But, for the last month, PewDiePie has made nothing but Minecraft videos. And every single one of them is getting more than 10,000,000 views. Essentially PewDiePie has embraced the most basic principal in the YouTube playbook. Focus on a topic, and deliver that to your audience with every single video that you make. The double down concept. But again, I don't think PewDiePie is actively pursuing this strategy because he wants more subscribers, or more viewers, or indeed more money from the ad sales on the videos. I think he's just playing Minecraft because he wants to play Minecraft again.
Now in the last month, PewDiePie has made around about 25 videos on the topic of Minecraft. Each of them getting at least 10,000,000 views. So lets put that into perspective. At least 250,000,000 views being plowed into a topic. That has had quite a ripple effect on Minecraft as a search term.
Back to our VidIQ tools once again, where we can see what video tags creators are using. And in a very rare occurrence, for PewDiePie's return to Minecraft gaming, he actually used some tags. One of those tags was Minecraft, and when we click it, our keyword inspector is launched, showing you the trend of that keyword over time. And, right now, Minecraft is trending more than it ever has done, in the last 365 days.
The pivot point for this surge in popularity, was the second half of June. Any guesses for when PewDiePie's first Minecraft video was? Yeah, I'm afraid there's no prizes for this. I've told told you in the first 10 seconds of this video. It's the 21st of June. This is not a coincidence. This will also explain why some of your favorite YouTubers have suddenly returned to Minecraft, or started dabbling in it, jumping on the wave of a returning trend in this case. And I'm not going to lie to you, folks, that's exactly what we are doing right now. Jumping on a trend.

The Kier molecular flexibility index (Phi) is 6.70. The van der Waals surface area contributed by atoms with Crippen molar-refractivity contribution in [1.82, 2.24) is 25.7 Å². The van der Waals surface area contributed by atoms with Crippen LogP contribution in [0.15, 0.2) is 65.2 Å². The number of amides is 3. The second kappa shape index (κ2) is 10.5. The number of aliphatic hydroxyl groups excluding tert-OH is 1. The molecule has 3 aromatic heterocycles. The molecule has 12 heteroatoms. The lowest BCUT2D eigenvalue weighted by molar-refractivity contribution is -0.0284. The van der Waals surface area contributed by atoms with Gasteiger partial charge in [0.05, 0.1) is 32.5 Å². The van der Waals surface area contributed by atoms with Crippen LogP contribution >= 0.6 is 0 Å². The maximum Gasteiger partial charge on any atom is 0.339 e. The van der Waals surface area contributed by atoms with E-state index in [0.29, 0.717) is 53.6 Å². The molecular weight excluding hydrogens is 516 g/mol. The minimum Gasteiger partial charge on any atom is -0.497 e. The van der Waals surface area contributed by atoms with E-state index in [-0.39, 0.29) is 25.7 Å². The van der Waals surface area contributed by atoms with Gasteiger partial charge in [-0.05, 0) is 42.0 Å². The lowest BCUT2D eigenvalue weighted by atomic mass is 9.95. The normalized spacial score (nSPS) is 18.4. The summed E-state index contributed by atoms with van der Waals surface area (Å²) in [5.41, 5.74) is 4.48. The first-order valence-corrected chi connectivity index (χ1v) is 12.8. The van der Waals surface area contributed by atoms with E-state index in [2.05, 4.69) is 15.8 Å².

I think it's fair to say PewDiePie has had a very positive impact on the popularity of Minecraft this summer. And what makes all of this even more interesting, is the demise of YouTube's other great gaming institution. Fortnite. For the first time in 18 months, more people are searching for Minecraft than they are for Fortnite. And we're not just talking about search volume here. Fortnite has been in decline in terms of revenue and hours watched on streaming platforms, such as Twitch.
Now in the grand scheme of the gaming universe, this isn't too much of a surprise to me. Games have a limited lifecycle. And, for Fortnite to be at the top of the gaming universe for the last 18 months, two years, is testament to how well that game has done. After all, it did pretty much define the Battle Royale genre, and there are lots of competitors who want to muscle in on that piece of the pie. But when it comes to Minecraft, it has durability on a whole different level. It didn't just define it's genre, it created it in the first place, and is accessible to all ages.
Admittedly, this is a tiny sample size, but when PewDiePie jumped back into the Minecraft topic, he also did a Fortnite collaboration video with Jacksepticeye, a gaming channel with more than 22,000,000 subscribers. The Minecraft video you see next to it got nearly 8,000,000 more views. When two of YouTube's most prominent video creators with a combined subscriber base of more than 120,000,000 subscribers put together a video on Fortnite which performs three times worse than a video on Minecraft, then you know Fortnite's in a bit of trouble.
But terminal? Well, Minecraft has gone through similar trend recessions, and has been declining overall for years. But it still has a warm place in gamers hearts. None more so than PewDiePie's. As for when he hits 1000,000,000 subscribers, well if does carry on creating Minecraft videos, I'm going for August the 12th. What do you think?
Rob is our resident video guy. He started out on YouTube in 2012, building up a tech channel to over 100,000 subscribers and 30,000,000 views before joining the vidIQ team. Today he is hard at work sharing everything he has learned on the YouTube platform; educating video creators on how to grow their own channels and turn hobbies into careers - just like Rob did in 2017.